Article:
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Stars born in
galactic centre

...Stars have been seen being born in the inner sanctum of our Milky Way Galaxy, answering the question of whether stars can form there or instead have to migrate there...

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The black cloud set to blossom into a giant star

...A freezing cold, dark cloud of molecular hydrogen is beginning to stir up the materials for building a giant star, or even several massive stars, in a forbidding region of the Milky Way known as the Aquila Rift...

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Planet-forming disc found orbiting twin suns

...Images collected with the Smithsonian's Submillimeter Array (SMA) radio telescope system reveal the presence of a molecular disc orbiting a young binary star system...

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STS-120 day 2 highlights

Flight Day 2 of Discovery's mission focused on heat shield inspections. This movie shows the day's highlights.


STS-120 day 1 highlights

The highlights from shuttle Discovery's launch day are packaged into this movie.


STS-118: Highlights

The STS-118 crew, including Barbara Morgan, narrates its mission highlights film and answers questions in this post-flight presentation.

 Full presentation
 Mission film

STS-120: Rollout to pad

Space shuttle Discovery rolls out of the Vehicle Assembly Building and travels to launch pad 39A for its STS-120 mission.


Dawn leaves Earth

NASA's Dawn space probe launches aboard a Delta 2-Heavy rocket from Cape Canaveral to explore two worlds in the asteroid belt.

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Dawn: Launch preview

These briefings preview the launch and science objectives of NASA's Dawn asteroid orbiter.

 Launch | Science

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Lasers help astronomers probe distant galaxies



Posted: 11 June, 2009

A discrepancy between the types of galaxies in today’s Universe and those that existed shortly after the big bang is becoming clearer following new observations of galaxies that existed 2.7 billion years after the big bang.

The observations took advantage of the laser guide-star adaptive optics system on one of the ten-metre Keck Telescopes in Mauna Kea in Hawaii. By creating an artificial star in the sky with the laser, astronomers can monitor turbulence in the atmosphere that typically distorts images, and compensate for it to get distortion-free images.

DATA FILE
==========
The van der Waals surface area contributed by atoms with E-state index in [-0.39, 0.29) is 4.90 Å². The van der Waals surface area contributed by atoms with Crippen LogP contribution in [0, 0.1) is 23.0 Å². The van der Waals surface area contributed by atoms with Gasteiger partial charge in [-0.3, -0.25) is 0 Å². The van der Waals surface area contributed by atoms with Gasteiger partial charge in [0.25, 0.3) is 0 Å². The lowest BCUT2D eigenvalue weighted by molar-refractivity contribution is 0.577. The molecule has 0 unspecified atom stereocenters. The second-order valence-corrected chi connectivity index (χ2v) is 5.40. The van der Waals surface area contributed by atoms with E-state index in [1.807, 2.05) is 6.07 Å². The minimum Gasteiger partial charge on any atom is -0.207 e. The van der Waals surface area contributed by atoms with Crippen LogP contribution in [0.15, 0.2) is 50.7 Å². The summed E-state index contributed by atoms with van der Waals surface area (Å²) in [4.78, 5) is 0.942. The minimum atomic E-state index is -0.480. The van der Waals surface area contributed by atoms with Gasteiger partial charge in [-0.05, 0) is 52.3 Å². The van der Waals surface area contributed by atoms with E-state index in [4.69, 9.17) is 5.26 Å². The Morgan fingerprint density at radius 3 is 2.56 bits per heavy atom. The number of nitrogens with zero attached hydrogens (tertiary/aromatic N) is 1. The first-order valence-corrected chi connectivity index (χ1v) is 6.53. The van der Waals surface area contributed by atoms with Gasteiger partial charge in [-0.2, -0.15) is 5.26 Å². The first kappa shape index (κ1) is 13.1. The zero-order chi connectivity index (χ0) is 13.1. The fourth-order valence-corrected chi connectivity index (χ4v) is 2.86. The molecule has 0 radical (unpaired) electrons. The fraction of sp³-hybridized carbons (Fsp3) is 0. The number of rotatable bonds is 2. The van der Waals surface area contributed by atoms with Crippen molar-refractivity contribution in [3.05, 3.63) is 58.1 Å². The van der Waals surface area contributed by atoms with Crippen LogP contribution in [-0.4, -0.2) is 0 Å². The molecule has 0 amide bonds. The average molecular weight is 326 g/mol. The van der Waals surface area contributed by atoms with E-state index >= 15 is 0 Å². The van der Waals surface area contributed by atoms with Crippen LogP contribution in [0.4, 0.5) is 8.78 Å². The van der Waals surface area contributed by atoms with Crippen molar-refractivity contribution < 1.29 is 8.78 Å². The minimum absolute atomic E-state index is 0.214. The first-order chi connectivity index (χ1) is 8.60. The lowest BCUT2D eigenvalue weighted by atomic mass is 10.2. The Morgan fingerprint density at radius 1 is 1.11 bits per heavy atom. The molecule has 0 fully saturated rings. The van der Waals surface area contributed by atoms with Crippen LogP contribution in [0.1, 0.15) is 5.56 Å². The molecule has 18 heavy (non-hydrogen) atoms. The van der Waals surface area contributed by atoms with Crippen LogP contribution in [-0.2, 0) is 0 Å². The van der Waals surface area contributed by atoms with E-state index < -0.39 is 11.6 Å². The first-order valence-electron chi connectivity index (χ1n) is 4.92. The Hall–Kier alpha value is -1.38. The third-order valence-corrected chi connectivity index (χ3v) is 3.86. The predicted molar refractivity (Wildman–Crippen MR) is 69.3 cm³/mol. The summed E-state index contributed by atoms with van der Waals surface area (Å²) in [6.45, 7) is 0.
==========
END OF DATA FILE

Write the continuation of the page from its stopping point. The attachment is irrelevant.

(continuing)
A group of distant and luminous galaxies including the radio galaxy TXS 2332+154, which has been measured to have a redshift of 2.48. All of the galaxies except for the radio galaxy have old stellar population. The galaxy on the lower left is more massive than our Milky Way, yet it is only 3,000 light years across. Image: Alan Stockton et al.

Training the Keck on several distant galaxies that existed in the young Universe, Dr Alan Stockton of the University of Hawaii, and Drs Gabriela Canalizo and Elizabeth McGrath from the University of California, found that despite their young age, these galaxies had all but ceased their star-forming activities a billion years earlier. The galaxies can be divided into two types: very small disc galaxies and even smaller, compact agglomerations of stars with high surface brightness, meaning we can see them despite their distance.

“In the most extreme cases… some of these galaxies pack all of the stars of a fairly massive present-day galaxy into a volume about a thousand times smaller,” says Stockton. Indeed, assuming that their masses have not been overestimated (a possible outcome were these galaxies to contain more massive, luminous stars than smaller stars like the Sun, which in itself would be interesting), then the most compact galaxies have a diameter of just over 3,000 light years across – about the same as a typical dwarf galaxy – but with the mass of the Milky Way, which is 100,000 light years across. It’s not the first time that such compact massive galaxies have been seen in the distant Universe either, and traditional models of galaxy formation, whereby smaller galaxies merge to form larger galaxies (called hierarchical formation), cannot explain their existence. Instead, these massive galaxies must have formed all in one go.

A distant edge-on disc galaxy imaged by the Keck Telescope, dominated by stars that are two billion years old. Image: Alan Stockton et al.

The discrepancy between these distant galaxies (which are at a redshift of 2.5, meaning their light has taken 11 billion years to reach us) and galaxies in the modern Universe is that these compact galaxies are nowhere to be found today. What happened to them? One idea is that they may have merged with other galaxies, acquiring a diffuse envelope of stars in their halo as they do. Alternatively, dynamical collapse may have seen the stars in the cores of these galaxies fall onto one another to create the supermassive black holes seen in the centres of galaxies today, whilst stars in their outer regions would have seen their orbits widen, causing the galaxy to puff up into a more diffuse and less dense galaxy.